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The Fabric of Church and State

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The reading material for Week 2 of Constitution 101 includes the Virginia Declaration of Rights:

a document drafted in 1776 to proclaim the inherent rights of men, including the right to rebel against "inadequate" government. It influenced a number of later documents, including the United States Declaration of Independence (1776), the United States Bill of Rights (1789)

I have read this document before, but the course is delivering on its promise of giving familiar material its proper philosohical underpinnings.

Like the Bill of Rights, the less specific but more essential points are listed at the end. Here are the last two rights declared by Virginia:

XV That no free government, or the blessings of liberty, can be preserved to any people but by a firm adherence to justice, moderation, temperance, frugality, and virtue and by frequent recurrence to fundamental principles.

XVI That religion, or the duty which we owe to our Creator and the manner of discharging it, can be directed by reason and conviction, not by force or violence; and therefore, all men are equally entitled to the free exercise of religion, according to the dictates of conscience; and that it is the mutual duty of all to practice Christian forbearance, love, and charity towards each other.

Virtue and morality are prerequisites for liberty. Ethical and virtuous behavior cannot be the product of coercion. The Christian moral framework is to be the guide.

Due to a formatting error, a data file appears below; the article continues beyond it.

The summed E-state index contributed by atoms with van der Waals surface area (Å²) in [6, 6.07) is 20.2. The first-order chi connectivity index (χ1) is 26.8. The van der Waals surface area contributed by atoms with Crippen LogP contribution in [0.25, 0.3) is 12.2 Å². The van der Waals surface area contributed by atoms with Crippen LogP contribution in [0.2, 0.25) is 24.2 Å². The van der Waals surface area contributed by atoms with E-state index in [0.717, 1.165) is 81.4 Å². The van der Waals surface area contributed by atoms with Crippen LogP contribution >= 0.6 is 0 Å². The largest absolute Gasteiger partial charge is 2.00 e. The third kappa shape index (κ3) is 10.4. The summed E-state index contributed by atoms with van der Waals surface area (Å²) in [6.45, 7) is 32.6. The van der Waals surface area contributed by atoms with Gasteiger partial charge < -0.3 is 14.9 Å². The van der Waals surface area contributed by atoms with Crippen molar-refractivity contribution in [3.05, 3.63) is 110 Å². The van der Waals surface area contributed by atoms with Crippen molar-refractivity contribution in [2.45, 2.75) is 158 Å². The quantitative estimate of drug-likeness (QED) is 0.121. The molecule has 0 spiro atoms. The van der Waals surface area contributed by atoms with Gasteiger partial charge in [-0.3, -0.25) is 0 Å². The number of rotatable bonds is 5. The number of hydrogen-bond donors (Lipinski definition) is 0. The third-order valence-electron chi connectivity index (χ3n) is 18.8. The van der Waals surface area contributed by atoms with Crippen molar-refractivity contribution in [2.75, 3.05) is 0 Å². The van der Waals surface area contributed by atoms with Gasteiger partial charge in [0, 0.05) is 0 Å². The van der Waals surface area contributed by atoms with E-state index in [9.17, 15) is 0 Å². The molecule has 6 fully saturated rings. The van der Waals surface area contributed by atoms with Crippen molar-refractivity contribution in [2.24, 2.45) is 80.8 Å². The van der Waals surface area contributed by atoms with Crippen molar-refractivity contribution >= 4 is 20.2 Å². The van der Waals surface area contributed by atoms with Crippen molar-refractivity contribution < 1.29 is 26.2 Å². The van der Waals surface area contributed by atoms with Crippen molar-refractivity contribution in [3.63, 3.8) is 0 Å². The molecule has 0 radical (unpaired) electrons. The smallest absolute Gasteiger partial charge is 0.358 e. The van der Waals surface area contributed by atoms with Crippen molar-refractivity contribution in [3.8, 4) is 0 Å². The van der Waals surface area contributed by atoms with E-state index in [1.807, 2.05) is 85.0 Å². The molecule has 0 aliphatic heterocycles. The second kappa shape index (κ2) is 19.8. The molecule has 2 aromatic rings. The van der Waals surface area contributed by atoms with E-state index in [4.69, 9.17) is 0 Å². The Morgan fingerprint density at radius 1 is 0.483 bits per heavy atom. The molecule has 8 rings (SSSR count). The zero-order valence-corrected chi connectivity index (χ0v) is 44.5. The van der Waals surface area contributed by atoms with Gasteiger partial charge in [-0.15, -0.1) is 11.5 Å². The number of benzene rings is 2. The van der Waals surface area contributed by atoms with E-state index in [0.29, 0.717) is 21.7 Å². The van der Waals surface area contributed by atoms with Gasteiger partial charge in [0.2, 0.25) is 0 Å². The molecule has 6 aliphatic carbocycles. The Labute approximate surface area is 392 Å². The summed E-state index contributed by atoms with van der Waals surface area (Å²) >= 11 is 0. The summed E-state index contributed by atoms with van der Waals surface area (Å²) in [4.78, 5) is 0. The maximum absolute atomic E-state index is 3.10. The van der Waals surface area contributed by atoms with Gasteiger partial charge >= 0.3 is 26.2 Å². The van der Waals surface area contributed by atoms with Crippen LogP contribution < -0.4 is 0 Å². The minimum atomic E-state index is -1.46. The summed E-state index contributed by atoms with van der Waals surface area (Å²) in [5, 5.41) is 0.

Virginia did not dictate Christian dogma. Free exercise means that each soul may follow his own path, but a society supporting liberty is best woven upon whatever threads are common to all Christians.

Mr Santorum’s recent successes have animated discussions about the relationship between church and state. They can never be separate. Each dwells in every person. If the people are the ultimate authority delegating power to government, that government will implicitly embody religious principles.

The lefties fear this. I overhear speculations that President Santorum would criminalize contraceptive pills. The Progressive factions would consider this theocratic tyranny.

Aside from the fact that Santorum rejects the claim, and his record supports him, there is a solution. It is one which the left fears more than losing easy access to the pill.

If the Federal Government abides by the Constitution, it has no power to control contraception. The Pope himself as U.S. President could exert no authority over “family planning”. Lefties cannot conceive of scaling back government power. They would rather risk theocracy (in their eyes) than relinquish the opportunity to dictate the smallest details of life.

The Founders preferred the church to be the primary hand over the smallest details of life. They were Christian men. Although a small handful of outspoken Deists get all the attention (Jefferson being one), 52 of 55 delegates to the Constitutional Convention were Christian of some stripe. At least one was an ordained minister. In Philadephia as in Virginia, God was present.

The United States was built to serve a Christian society. As the people become less Christian, the American republic loses its foundation.